“I don’t want to belong to any club that will accept me as a member.”
*I was on my way out for an afternoon walk, when I found it in my mailbox. Or, I should say, it finally found me.
I admit to occasionally being annoyingly uninformed; I didn’t know what the logo on the envelope meant. But the fact is, I would coddle a box ticking like a clock and postmarked east Hell if it were emblazoned with the magic words CARD ENCLOSED. So I opened it.
However, I was still dumbfounded–nowhere in the form letter could I find anything explaining the logo, or what being the recipient of this card meant. It was as if even THEY didn’t want to get into it. Hmmm…those letters. I’d seen them before.
I took the letter inside and got on the Net. The AARP, the site said, used to openly call itself the American Association of Retired Persons. Now, they just use the letters. I can dig it. Otherwise, few people my age, 54, would open the envelope.
According to its mission statement, AARP is “a nonprofit, nonpartisan membership organization for people age 50 and over, dedicated to enhancing quality of life for all as we age.” Even the language reeks of liniment.
I leaned back in my office chair. RETIREMENT. I’d never even considered the concept. Do people still do this? I suppose there are plenty people with jobs–real ones, thank God–who look forward to quitting work by 65, America’s official retirement age. And depending on the gig, I suppose they’re ready to go by then.
But I’ve never had a “real” job. Well, not a job that family, some friends and the parents of certain women I dated when I was younger ever considered legitimate employment. I’ve been a professional writer since I was 21, when Soul Newspaper published the first 800 words I put together on a whim. Somehow, I’ve been doing this ever since.
And while the living, unlike the lyric from the languid George Gershwin classic, “Summertime,” wasn’t always “easy,” being a music journalist in the ’70s amounted to having an all-access pass to the creation of current popular culture. Most of the time, my “job”–keeping extended, humbling company with some of the arbiters of modern music–felt like getting paid to play hooky from real life.
By the way, as someone without a wife, kids or a pet, I’m not mad at anyone whose choices in life unselfishly have less to do with their own professional dreams and more to do with the welfare of others, i.e. putting kids through school, clothing and feeding them and keeping a roof over their heads.
People without children generally have no idea what it costs to feed them. I’ve witnessed firsthand the healthy and infinitely curious offspring of friends take down a double-door refrigerator full of fresh food in a week.
Nothing edible is safe. Philip, a buddy who is the father of three stringbean teens with furnaces for stomachs and who fancies himself a gourmet baker, at the insistence of his wife, recently baked me one of his allegedly “incredible” German chocolate cakes.
Two days later I went by to get it, only to be informed it no longer existed. Marcie, sitting on the lime sectional in their den folding a pile of freshly-Snuggled clothes the size of Mount Everest in front of a rerun of “House,” told me that if I sat still in her kitchen long enough, her kids would season and microwave ME, let alone devour something truly tasty. “Listen,” she tersely advised, “next time Phil tells you he baked you a cake, don’t be cute about picking it up. We got kids.”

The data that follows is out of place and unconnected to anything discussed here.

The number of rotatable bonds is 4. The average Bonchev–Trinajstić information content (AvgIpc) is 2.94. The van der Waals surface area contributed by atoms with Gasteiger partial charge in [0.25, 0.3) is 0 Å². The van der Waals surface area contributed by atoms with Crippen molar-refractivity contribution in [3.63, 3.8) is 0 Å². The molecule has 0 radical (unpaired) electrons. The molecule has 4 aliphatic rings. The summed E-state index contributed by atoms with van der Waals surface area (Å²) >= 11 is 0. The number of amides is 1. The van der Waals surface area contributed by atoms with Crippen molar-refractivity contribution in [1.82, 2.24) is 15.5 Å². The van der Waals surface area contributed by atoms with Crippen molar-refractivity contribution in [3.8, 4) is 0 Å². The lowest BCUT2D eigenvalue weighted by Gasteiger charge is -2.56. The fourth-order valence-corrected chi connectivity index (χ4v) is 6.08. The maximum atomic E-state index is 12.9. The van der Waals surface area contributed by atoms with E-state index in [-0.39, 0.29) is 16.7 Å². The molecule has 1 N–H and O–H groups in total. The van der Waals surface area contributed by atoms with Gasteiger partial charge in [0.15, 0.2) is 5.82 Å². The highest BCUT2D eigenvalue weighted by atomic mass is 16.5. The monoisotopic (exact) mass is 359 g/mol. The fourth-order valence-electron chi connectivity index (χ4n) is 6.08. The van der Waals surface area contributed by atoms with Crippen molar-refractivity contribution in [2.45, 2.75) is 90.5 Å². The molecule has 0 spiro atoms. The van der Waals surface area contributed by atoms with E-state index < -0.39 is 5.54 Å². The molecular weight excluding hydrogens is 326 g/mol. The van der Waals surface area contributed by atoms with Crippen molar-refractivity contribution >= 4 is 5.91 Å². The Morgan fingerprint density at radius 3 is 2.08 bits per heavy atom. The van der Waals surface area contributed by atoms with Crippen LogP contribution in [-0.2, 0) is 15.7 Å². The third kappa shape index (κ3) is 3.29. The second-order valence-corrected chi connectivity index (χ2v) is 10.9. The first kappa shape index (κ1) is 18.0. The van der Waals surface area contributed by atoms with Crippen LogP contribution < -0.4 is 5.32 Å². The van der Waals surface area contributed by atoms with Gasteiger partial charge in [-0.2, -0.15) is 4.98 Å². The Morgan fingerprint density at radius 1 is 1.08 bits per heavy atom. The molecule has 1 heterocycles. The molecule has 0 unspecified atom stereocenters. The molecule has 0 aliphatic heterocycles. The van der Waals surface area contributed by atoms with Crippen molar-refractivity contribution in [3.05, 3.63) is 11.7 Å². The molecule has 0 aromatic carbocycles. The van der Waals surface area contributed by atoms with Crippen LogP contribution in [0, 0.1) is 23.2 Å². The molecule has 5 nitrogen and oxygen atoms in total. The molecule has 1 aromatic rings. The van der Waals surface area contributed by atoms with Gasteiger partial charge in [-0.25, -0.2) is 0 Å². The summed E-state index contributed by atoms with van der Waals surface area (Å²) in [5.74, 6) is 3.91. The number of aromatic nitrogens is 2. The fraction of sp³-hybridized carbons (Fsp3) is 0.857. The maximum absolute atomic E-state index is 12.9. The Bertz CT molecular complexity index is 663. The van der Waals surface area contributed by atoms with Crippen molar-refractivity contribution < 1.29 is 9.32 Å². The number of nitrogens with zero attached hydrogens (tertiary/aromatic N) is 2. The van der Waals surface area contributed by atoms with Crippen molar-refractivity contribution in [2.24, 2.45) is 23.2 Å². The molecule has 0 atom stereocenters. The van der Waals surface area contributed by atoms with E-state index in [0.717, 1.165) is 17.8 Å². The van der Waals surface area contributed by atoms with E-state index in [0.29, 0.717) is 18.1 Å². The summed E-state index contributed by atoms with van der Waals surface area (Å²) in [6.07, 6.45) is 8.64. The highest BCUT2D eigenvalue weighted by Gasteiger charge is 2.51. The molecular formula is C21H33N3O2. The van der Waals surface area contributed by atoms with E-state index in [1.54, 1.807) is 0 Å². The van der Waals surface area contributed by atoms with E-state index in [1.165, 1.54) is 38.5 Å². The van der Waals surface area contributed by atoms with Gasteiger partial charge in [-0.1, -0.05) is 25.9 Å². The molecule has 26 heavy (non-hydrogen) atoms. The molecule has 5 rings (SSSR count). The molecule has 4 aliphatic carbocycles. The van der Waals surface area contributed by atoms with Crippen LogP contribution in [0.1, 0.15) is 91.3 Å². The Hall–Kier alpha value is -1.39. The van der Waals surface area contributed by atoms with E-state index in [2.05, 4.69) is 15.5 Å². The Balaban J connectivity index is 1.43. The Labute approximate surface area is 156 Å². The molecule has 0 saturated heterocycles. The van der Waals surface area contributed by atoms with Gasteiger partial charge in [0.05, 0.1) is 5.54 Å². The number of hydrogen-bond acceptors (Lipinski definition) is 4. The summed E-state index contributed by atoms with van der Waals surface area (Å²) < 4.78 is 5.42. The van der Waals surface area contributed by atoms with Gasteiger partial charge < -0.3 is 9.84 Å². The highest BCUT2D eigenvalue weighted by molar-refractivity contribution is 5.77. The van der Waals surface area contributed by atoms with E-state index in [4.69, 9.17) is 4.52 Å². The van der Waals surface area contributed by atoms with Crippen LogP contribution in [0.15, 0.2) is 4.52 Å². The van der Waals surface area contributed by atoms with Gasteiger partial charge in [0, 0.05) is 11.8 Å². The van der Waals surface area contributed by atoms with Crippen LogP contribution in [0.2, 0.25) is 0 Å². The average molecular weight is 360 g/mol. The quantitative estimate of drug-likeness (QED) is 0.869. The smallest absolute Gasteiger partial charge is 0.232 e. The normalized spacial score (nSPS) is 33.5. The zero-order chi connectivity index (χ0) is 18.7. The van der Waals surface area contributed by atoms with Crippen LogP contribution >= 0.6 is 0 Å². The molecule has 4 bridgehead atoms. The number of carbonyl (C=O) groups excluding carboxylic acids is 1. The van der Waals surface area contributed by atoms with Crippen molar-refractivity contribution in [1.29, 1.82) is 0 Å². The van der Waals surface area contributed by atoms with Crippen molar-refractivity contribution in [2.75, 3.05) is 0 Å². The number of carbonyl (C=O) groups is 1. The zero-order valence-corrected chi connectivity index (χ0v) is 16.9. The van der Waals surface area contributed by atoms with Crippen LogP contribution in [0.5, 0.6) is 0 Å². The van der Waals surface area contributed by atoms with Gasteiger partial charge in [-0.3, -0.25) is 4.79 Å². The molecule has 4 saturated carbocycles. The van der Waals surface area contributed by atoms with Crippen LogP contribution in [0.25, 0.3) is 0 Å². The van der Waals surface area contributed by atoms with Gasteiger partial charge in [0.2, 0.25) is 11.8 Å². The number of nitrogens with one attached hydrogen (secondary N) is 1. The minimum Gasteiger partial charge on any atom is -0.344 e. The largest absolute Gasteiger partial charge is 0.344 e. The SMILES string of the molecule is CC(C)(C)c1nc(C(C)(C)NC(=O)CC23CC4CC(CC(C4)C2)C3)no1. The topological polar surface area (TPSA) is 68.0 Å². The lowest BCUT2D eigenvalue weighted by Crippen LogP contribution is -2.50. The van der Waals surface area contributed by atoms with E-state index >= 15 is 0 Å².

But back to retirement. For a great many people, the term defines the end of one life and the beginning of a fabulous new chapter of relaxation and exploration. Sometimes, retirement signifies the opportunity to turn a lifelong passion into a second career.
However, the words “retirement” and “old”–not “oldER” but Old, as in Biblical Old; as in I’m-too-set-in-my-ways-and-too-crotchety-to-change Old, as in I-remember-when-water-was-invented OLD–aren’t by nature mutually exclusive. There are vibrant people of all persuasions and professions who continue working past 65 because they enjoy what they do.
Which leaves me convinced that the almighty Powers That Be have conspired to make people old before our time. It’s possible. Consider: the other day, as I paid for items at the supermarket, the shifty-eyed, spikey-haired kid behind the register asked me if I had a savings club card.
When I told him I didn’t, he reached into his drawer and slyly slid one across the counter to me. I considered this a kind gesture–until I got home and noticed on the card the word, SENIOR. What the @#$%&!
See, that’s how TPTB (The Powers That Be) get you to concede “old”–they offer you stuff: C’mon, say you’re OLD and we’ll give you half off at Denny’s. Be OLD and we’ll let you in Disney World where you can be a KID again–on a SENIOR ticket. They play with your head. Just give me the damn discount.
Why is Casa Del Old the only club beckoning me to join–and why don’t I see a line of folk scratching to get in? Oh, The Association of Old People has millions of members, I’m sure. I’m just not so certain all of them were chomping at the bit to be fifty-something so they could join this cult of people who wear their pants way too high above their waists.
Those people simply did the same thing I’m going to do. They balked, laughed, cried a little, wondered aloud where the time went, then filled out the paperwork and put it in the mail. I’ll play the game. I wouldn’t let anyone actually witness me use it, but maybe I’ll take the AARP up on some of the stuff it says their card entitles me to. I mean, being born in 1955 and making it this far has gotta count for something.
But, I’m telling you: the first time they don’t honor this mutha at a P-Funk concert, I’m chucking it.
Steven Ivory is a journalist/author who has covered popular culture for magazines, newspapers, radio and TV for more than 30 years. Respond to him via [email protected]